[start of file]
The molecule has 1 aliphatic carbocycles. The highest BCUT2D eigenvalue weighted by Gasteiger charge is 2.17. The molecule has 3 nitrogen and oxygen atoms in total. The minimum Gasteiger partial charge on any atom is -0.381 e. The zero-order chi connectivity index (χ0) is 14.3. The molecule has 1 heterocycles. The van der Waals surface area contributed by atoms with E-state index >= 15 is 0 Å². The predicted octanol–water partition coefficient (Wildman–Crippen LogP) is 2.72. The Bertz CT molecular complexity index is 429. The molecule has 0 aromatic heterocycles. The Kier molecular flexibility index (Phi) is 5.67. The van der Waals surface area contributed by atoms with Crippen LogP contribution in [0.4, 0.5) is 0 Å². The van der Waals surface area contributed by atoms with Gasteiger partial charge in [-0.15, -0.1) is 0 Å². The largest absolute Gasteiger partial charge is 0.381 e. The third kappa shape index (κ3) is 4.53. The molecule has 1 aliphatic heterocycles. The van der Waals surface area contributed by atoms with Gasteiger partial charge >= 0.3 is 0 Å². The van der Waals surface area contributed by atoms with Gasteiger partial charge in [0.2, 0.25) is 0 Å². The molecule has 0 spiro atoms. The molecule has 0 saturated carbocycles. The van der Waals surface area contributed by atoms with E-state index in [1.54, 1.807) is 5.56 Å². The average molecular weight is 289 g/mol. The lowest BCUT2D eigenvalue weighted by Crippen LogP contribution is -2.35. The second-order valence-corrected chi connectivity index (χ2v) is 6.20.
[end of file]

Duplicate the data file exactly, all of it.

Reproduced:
The molecule has 1 aliphatic carbocycles. The highest BCUT2D eigenvalue weighted by Gasteiger charge is 2.17. The molecule has 3 nitrogen and oxygen atoms in total. The minimum Gasteiger partial charge on any atom is -0.381 e. The zero-order chi connectivity index (χ0) is 14.3. The molecule has 1 heterocycles. The van der Waals surface area contributed by atoms with E-state index >= 15 is 0 Å². The predicted octanol–water partition coefficient (Wildman–Crippen LogP) is 2.72. The Bertz CT molecular complexity index is 429. The molecule has 0 aromatic heterocycles. The Kier molecular flexibility index (Phi) is 5.67. The van der Waals surface area contributed by atoms with Crippen LogP contribution in [0.4, 0.5) is 0 Å². The van der Waals surface area contributed by atoms with Gasteiger partial charge in [-0.15, -0.1) is 0 Å². The largest absolute Gasteiger partial charge is 0.381 e. The third kappa shape index (κ3) is 4.53. The molecule has 1 aliphatic heterocycles. The van der Waals surface area contributed by atoms with Gasteiger partial charge >= 0.3 is 0 Å². The van der Waals surface area contributed by atoms with Gasteiger partial charge in [0.2, 0.25) is 0 Å². The molecule has 0 spiro atoms. The molecule has 0 saturated carbocycles. The van der Waals surface area contributed by atoms with E-state index in [1.54, 1.807) is 5.56 Å². The average molecular weight is 289 g/mol. The lowest BCUT2D eigenvalue weighted by Crippen LogP contribution is -2.35. The second-order valence-corrected chi connectivity index (χ2v) is 6.20.